Utility-Scale Solar Photovoltaics
Reduced / Sequestered
(To Implement Solution)
The sun provides a virtually unlimited, clean, and free fuel at a price that never changes. Solar farms take advantage of that resource, with large-scale arrays of hundreds, thousands, or in some cases millions of photovoltaic (PV) panels. They operate at a utility scale like conventional power plants in the amount of electricity they produce, but dramatically differ in their emissions.
Solar farms can be found in deserts, on military bases, atop closed landfills, and even floating on reservoirs, deploying silicon panels to harvest the photons streaming to earth. Inside a panel’s hermetically sealed environment, photons energize electrons and create electrical current—from light to voltage, precisely as the name suggests.
Bell Labs debuted silicon PV technology in 1954. At that time, photovoltaics cost more than US$1,900 per watt in today’s currency. Since then, public investment, tax incentives, technology evolution, and brute manufacturing force have chipped away at the cost of creating PV, bringing it down to sixty-five cents per watt today.
In many parts of the world, solar PV is now cost competitive with or less costly than conventional power generation. In tandem with other renewables and enabled by better grids and energy storage, solar farms are ushering in the clean energy revolution.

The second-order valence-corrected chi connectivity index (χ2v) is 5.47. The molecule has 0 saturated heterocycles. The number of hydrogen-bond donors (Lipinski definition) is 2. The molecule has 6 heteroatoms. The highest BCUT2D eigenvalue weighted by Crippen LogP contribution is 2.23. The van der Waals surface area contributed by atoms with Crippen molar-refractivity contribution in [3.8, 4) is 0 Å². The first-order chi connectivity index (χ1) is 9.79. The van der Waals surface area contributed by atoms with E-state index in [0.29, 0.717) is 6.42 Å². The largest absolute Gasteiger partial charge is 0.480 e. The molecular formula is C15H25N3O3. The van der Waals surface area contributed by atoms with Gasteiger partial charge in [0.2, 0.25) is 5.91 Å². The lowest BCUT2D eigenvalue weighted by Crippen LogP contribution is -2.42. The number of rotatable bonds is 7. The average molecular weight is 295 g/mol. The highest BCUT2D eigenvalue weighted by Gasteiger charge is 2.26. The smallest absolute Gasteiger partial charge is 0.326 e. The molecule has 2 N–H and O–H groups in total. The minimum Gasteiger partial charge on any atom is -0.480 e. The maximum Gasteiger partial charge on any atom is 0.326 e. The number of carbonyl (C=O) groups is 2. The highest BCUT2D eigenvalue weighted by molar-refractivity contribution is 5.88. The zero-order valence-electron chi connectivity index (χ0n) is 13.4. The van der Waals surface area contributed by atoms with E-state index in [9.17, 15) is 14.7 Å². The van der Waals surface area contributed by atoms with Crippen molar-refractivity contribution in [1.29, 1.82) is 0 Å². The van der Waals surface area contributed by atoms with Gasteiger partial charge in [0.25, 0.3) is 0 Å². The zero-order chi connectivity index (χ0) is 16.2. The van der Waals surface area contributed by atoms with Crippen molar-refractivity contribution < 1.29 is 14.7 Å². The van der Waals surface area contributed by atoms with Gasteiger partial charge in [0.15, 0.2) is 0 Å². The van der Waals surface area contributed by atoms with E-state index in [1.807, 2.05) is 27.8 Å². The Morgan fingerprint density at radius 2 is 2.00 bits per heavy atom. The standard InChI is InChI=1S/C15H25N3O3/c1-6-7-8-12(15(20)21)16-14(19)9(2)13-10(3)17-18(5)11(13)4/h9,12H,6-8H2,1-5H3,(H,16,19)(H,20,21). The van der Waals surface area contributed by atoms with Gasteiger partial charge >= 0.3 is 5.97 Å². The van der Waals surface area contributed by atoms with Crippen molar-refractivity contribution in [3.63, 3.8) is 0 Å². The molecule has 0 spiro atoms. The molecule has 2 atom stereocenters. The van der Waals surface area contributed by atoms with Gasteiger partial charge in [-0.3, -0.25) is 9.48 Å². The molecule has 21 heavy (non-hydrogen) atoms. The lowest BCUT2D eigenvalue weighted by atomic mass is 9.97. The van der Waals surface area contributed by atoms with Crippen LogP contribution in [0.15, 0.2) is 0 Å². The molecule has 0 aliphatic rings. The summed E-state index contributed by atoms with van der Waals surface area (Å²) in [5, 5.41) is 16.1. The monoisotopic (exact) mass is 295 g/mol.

Currently just over 1 percent of global electricity generation is estimated to be from utility-scale solar PV. Our scenarios project that by 2050, this solution could represent 20–25 percent of the electricity generation mix, with generation levels of 9353–17740 TWh. We assume an implementation cost of $1733 per kilowatt and a learning rate of 21 percent. This results in cumulative first costs of US$3.4-5 trillion, but with a huge amount of lifetime operational savings of $13–26 trillion—one of the financial benefits of producing electricity without fuel. The significant increase of the solution use could avoid 44–119 gigatons of greenhouse gases emissions, depending on the climate mitigation ambition and electrification of demand-side sectors.